Schools, more and more, have emphasized the acquisition of knowledge, which seems to have come at the expense of wisdom and positive ethical values, which have not been emphasized. Nonetheless, wisdom and ethical values are what's needed to be taught in schools. But acting wise, or ethically, is a complicated process involving eight sometimes…

  8. Real-life contextual manifestations of wisdom.

    PubMed

    Yang, Shih-Ying

    2008-01-01

    Wisdom pertains to managing human affairs, and it arises in highly contextualized situations. The present study aims to investigate manifestations of wisdom in real-life contexts through semi-structured interviews with 66 individuals nominated as wise persons. All nominees were ethnic Chinese from Taiwan, an East Asian country which has Confucianism, Taoism, and Buddhism as its predominant philosophies. Analysis of these interview transcripts yielded 220 wisdom incidents that fall into five categories of wisdom. Results of the present study suggests that in real life, wisdom most likely is manifested through: 1) striving for common good by helping others and contributing to society; 2) achieving and maintaining a satisfactory state of life; 3) deciding and developing life paths; 4) resolving difficult problems at work; and 5) insisting on doing the right thing when facing adversity. PMID:19266867

  9. Neurobiology of Wisdom?: A Literature Overview

    PubMed Central

    Meeks, Thomas W.; Jeste, Dilip V.

    2013-01-01

    Context Wisdom is a unique psychological trait noted since antiquity, long discussed in humanities disciplines, recently operationalized by psychology and sociology researchers, but largely unexamined in psychiatry or biology. Objective We discuss recent neurobiological studies related to subcomponents of wisdom identified from several published definitions/descriptions of wisdom by clinical investigators in the field – i.e., prosocial attitudes/behaviors, social decision-making/pragmatic knowledge of life, emotional homeostasis, reflection/self-understanding, value relativism/tolerance, and acknowledgement of and dealing effectively with uncertainty. Design Literature overview focusing primarily on neuroimaging/brain localization and secondarily on neurotransmitters, including their genetic determinants. Results Functional neuroimaging permits exploration of neural correlates of complex psychological attributes such as those proposed to comprise wisdom. The prefrontal cortex figures prominently in several wisdom subcomponents (e.g., emotional regulation, decision-making, value relativism), primarily via top-down regulation of limbic and striatal regions. The lateral prefrontal cortex facilitates calculated, reason-based decision-making, whereas the medial prefrontal cortex is implicated in emotional valence and prosocial attitudes/behaviors. Reward neurocircuitry (ventral striatum, nucleus accumbens) also appears important for promoting prosocial attitudes/behaviors. Monoaminergic activity (especially dopaminergic and serotonergic), influenced by several genetic polymorphisms, is critical to certain subcomponents of wisdom such as emotional regulation (including impulse control), decision-making, and prosocial behaviors. Conclusions We have proposed a speculative model of the neurobiology of wisdom involving fronto-striatal and fronto-limbic circuits and monoaminergic pathways. Wisdom may involve optimal balance between functions of phylogenetically more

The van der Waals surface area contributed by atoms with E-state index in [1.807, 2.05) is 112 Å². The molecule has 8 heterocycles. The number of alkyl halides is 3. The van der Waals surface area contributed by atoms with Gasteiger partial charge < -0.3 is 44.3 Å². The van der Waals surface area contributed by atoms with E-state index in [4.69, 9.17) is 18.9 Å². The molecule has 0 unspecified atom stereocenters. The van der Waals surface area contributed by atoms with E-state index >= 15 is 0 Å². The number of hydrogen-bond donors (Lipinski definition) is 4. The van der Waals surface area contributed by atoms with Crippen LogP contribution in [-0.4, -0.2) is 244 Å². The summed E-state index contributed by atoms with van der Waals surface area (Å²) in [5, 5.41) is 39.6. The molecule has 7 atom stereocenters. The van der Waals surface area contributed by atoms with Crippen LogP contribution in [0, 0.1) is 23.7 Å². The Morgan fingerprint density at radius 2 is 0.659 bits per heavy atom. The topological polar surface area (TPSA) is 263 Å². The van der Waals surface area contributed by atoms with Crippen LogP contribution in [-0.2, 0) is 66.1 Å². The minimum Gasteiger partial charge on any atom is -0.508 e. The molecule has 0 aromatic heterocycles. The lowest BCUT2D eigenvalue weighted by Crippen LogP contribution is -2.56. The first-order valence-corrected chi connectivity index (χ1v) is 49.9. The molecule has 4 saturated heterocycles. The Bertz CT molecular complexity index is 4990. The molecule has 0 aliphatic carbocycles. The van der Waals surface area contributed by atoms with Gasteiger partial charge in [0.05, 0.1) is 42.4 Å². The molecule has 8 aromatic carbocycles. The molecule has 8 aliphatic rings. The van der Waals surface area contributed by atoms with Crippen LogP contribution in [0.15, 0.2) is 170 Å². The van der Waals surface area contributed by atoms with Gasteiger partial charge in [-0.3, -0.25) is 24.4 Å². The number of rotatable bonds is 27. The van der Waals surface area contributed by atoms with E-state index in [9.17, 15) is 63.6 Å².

10. Wisdom: a goal of nursing education.

    PubMed

    D'Antonio, Jocelyn

    2014-02-01

    The attainment of wisdom is a goal of intellectual development manifested in an individual by a solid knowledge base, effective critical thinking skills, creative problem solving, and a sense of duty and altruism to humankind. Promoting the achievement of wisdom as a focal point in a nursing program can provide a unifying perspective in the development of a curriculum. Teaching strategies such as case studies, small group discussions, mentoring, reflective writing, and professional networking are effective ways to promote wisdom in nursing students. PMID:24308535

  11. Reverse osmosis reverses conventional wisdom with Superfund cleanup success

    SciTech Connect

    Collins, M. ); Miller, K. )

    1994-09-01

    Although widely recognized as the most efficient means of water purification, reverse osmosis has not been considered effective for remediating hazardous wastewater. Scaling and fouling, which can cause overruns and downtime, and require membrane replacement, have inhibited success in high-volume wastewater applications. Despite this background, a reverse osmosis technology developed in Europe recently was used successfully to treat large volumes of contaminated water at a major Superfund site in Texas. The technology's success there may increase the chances for reverse osmosis to find wider use in future cleanups and other waste treatment applications.

  12. Competing with the conventional wisdom: newspaper framing of medical overtreatment.